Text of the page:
You may also consider taking on the matter on a contingency fee basis. While that alternative presents some initial appeal to the client, you soon realize that your firm (unlike a personal injury or professional malpractice firm) is not designed to handle such matters. Moreover, the prospect of pouring dozens or hundreds of hours into the case with little or nothing by way of compensation will not please your colleagues or your bottom line. The billable hour is still the predominant means of income for your practice, after all.

The Flat Fee Alternative

Setting a fair flat fee is one part science, one part art, and one part sorcery. Selecting a figure that reflects a tolerable balance between a quick settlement and drawn-out litigation follows no set formula, but one rule of thumb that may prove attractive to both the firm and the client and that builds on the contingency fee model is taking a third of a third. Most commercial litigation clients have at least some concept of the traditional contingency fee of a quarter to a third of the gross proceeds of a settlement or judgment, which may be used in collection, medical malpractice, and personal injury matters. Setting a flat fee of a third of a third of the projected damages or the value of the asset sought to be preserved may attract a client to such an arrangement. For example, if the client is facing $150,000 in potential damages in a breach of contract action, a flat fee of approximately $16,666.67 (or thereabouts) for your legal services through trial may seem reasonable against the alternative of a $10,000 “evergreen” retainer. The certainty of the expense level may also bring budgeting benefits for the client and help avoid challenging future discussions concerning past due invoices and exhausted retainers.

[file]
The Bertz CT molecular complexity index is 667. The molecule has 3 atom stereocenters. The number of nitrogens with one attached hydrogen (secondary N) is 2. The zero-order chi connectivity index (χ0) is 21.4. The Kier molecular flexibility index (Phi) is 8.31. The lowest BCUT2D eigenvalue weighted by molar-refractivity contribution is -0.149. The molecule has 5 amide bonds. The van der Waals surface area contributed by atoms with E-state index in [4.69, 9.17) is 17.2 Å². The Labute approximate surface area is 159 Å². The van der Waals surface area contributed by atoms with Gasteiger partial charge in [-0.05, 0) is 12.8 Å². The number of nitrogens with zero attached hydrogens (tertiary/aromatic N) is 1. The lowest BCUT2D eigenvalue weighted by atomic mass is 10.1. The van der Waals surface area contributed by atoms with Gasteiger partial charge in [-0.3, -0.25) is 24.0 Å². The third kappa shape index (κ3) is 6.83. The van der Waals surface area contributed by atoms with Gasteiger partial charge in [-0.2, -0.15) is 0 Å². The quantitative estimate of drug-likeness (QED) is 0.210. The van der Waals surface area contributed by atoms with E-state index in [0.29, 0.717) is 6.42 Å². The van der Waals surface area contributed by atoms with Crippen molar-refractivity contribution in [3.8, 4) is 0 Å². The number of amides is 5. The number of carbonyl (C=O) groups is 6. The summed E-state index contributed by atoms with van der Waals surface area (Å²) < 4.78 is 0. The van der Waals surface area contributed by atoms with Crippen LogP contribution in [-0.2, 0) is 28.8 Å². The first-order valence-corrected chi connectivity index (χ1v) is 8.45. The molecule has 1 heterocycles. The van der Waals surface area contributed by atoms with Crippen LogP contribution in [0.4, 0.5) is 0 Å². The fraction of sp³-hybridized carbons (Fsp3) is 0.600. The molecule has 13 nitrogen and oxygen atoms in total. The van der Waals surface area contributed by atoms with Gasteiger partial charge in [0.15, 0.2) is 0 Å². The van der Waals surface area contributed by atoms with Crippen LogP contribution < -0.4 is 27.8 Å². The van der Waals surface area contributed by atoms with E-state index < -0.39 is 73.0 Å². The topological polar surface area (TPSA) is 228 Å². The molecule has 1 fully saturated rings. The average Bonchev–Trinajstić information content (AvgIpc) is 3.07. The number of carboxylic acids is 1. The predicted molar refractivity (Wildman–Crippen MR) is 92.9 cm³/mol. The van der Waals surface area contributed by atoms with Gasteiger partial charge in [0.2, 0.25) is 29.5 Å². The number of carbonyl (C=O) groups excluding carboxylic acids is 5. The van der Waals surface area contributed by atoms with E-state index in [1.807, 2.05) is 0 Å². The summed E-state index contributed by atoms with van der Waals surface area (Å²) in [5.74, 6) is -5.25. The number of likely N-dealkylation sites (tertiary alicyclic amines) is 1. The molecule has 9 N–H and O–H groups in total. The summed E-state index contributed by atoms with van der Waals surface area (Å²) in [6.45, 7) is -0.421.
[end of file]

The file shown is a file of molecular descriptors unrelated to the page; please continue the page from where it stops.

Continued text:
Note that flat fees work best when they are (1) exclusive of out-of-pocket or reimbursable expenses (such as filing fees, depositions transcripts, and expert witness fees) and (2) documented in an engagement letter that makes plain to the client exactly the scope of work paid for and deems the fee “earned when paid.” The benefits of such an express agreement, beyond compliance with the Rules of Professional Conduct, are self-evident.